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May 30, 2024

Interview with New Executive Director Nick LaCasse

Nick Executive Director
Nick LaCasse, Incoming Executive Director

“I am extremely excited to start this new chapter, especially with a nationally renowned museum such as the Gilmore Car Museum. I look forward to bringing a different perspective to the team, with the singular goal of advancing the Museum’s mission.”

Nick LaCasse

We sat down with incoming Executive Director Nick LaCasse to learn a little more about the journey that brought him to Hickory Corners. Originally from Minnesota, LaCasse started his career after receiving a B.A. and Masters of Arts from the University of Alabama in Huntsville. Since then, he has amassed over a decade’s worth of experience at the US Space & Rocket Center and the Greenbrier Historical Society prior to his role at the Barber Vintage Motorsports Museum.

Let's start with some fun, rapid fire questions.

What was your first car?

I shared a Plymouth Voyager with my brothers.

Dogs or cats?


Spotify, Apple Music, Pandora or Vinyl?

Pandora because of the variety, but the crisp sound of a classic vinyl is fantastic.

Best book you’ve read lately?

The Quantum Labyrinth.

What is your dream car?

This changes frequently but an Alfa Romeo type 33 Tipo is quite nice.

Bucket list travel destination?

A remote fjord in northern Norway in the middle of summer.


Thanks for those answers, hopefully it was an enjoyable exercise for you as well! Now let's dive a little deeper.

How did you get started in the museum industry?

I helped develop the museum studies program at the University of Alabama-Huntsville during graduate school and then started at the US Space and Rocket Center right after graduating. I have always been a big advocate for museums and what they can teach someone about life, science and the arts.

Why is it important to utilize the automobile as a means to chronicle American history?

Transportation in general has been singularly unique to American history since manifest destiny. The automobile has always been more than a means of transportation. It has been a benchmark for technological progress, design and innovation. They drive us forward in so many ways as well as tie us to our community. Collectively we can all relate to the automobile in one form or another. Perhaps it was a fond memory of driving to the lake with your family, or it was everyone watching a white Ford Bronco take a long drive on the 405.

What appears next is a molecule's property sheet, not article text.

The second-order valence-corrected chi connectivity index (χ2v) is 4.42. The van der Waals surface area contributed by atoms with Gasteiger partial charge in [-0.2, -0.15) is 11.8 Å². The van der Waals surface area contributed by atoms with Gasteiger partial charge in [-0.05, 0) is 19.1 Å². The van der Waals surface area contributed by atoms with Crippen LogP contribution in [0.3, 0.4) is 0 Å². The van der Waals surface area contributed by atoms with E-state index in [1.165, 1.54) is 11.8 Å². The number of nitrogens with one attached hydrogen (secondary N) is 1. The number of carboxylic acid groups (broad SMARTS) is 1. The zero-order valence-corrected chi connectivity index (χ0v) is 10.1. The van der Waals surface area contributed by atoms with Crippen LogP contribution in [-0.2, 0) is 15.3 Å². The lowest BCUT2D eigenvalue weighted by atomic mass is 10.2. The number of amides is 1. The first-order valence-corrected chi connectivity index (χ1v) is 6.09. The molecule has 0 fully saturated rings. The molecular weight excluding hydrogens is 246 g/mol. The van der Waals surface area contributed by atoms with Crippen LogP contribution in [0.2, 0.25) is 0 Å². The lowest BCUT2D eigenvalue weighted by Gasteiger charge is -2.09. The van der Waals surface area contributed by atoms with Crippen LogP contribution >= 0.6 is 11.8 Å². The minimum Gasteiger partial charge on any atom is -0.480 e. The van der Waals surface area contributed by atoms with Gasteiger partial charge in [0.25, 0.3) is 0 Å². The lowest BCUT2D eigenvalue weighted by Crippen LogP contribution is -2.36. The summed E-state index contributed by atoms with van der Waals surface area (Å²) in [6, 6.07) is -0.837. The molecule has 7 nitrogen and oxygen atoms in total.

How do you envision telling the next chapter(s) of automotive history?

My hope is to make them more accessible to wider audiences while also expanding the general history and understanding of different brands and how they have added to American history.

What attracted you to this opportunity with the Gilmore Car Museum (GCM)?

The Gilmore Car Museum is a great museum, in a great place, with great people. What more could you ask for?

Where do you see the growth potential for both GCM and automotive history in general?

In general, I believe many car museums need to expand their audience and refocus their collection in a more experiential way. The Gilmore Car Museum does a good job of this. My only focus here is to expand our audience reach and share the news that we are really doing great things.

What are you most looking forward to in getting started at GCM? Meeting new people. This looks like a great community filled with unique people full of different experiences.

Any additional thoughts that you would like to relay to the GCM community to help them get better acquainted with you?

I’m a family man with a love for lifelong learning. If you are not trying to stimulate your brain in some way then we have to have a talk. I want people to enjoy what they do and will go to extraordinary lengths to make someone smile.